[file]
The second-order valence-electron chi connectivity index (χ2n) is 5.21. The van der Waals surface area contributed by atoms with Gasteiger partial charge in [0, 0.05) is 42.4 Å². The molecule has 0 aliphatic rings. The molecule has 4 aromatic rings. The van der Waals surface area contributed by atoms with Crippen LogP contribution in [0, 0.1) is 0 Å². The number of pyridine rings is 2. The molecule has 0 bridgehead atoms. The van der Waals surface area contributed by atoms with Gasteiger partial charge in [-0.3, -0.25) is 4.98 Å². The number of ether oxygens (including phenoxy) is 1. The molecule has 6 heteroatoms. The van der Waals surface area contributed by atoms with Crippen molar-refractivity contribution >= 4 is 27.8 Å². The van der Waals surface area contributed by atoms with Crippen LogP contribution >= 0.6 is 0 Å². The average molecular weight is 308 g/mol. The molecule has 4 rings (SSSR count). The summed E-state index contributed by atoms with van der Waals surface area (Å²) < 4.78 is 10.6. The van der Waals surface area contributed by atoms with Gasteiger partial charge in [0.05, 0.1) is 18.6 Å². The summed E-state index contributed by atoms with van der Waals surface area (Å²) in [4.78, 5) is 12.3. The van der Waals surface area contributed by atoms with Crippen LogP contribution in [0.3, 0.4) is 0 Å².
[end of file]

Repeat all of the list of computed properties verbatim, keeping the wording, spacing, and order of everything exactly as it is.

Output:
The second-order valence-electron chi connectivity index (χ2n) is 5.21. The van der Waals surface area contributed by atoms with Gasteiger partial charge in [0, 0.05) is 42.4 Å². The molecule has 0 aliphatic rings. The molecule has 4 aromatic rings. The van der Waals surface area contributed by atoms with Crippen LogP contribution in [0, 0.1) is 0 Å². The number of pyridine rings is 2. The molecule has 0 bridgehead atoms. The van der Waals surface area contributed by atoms with Gasteiger partial charge in [-0.3, -0.25) is 4.98 Å². The number of ether oxygens (including phenoxy) is 1. The molecule has 6 heteroatoms. The van der Waals surface area contributed by atoms with Crippen molar-refractivity contribution >= 4 is 27.8 Å². The van der Waals surface area contributed by atoms with Crippen LogP contribution >= 0.6 is 0 Å². The average molecular weight is 308 g/mol. The molecule has 4 rings (SSSR count). The summed E-state index contributed by atoms with van der Waals surface area (Å²) < 4.78 is 10.6. The van der Waals surface area contributed by atoms with Gasteiger partial charge in [0.05, 0.1) is 18.6 Å². The summed E-state index contributed by atoms with van der Waals surface area (Å²) in [4.78, 5) is 12.3. The van der Waals surface area contributed by atoms with Crippen LogP contribution in [0.3, 0.4) is 0 Å².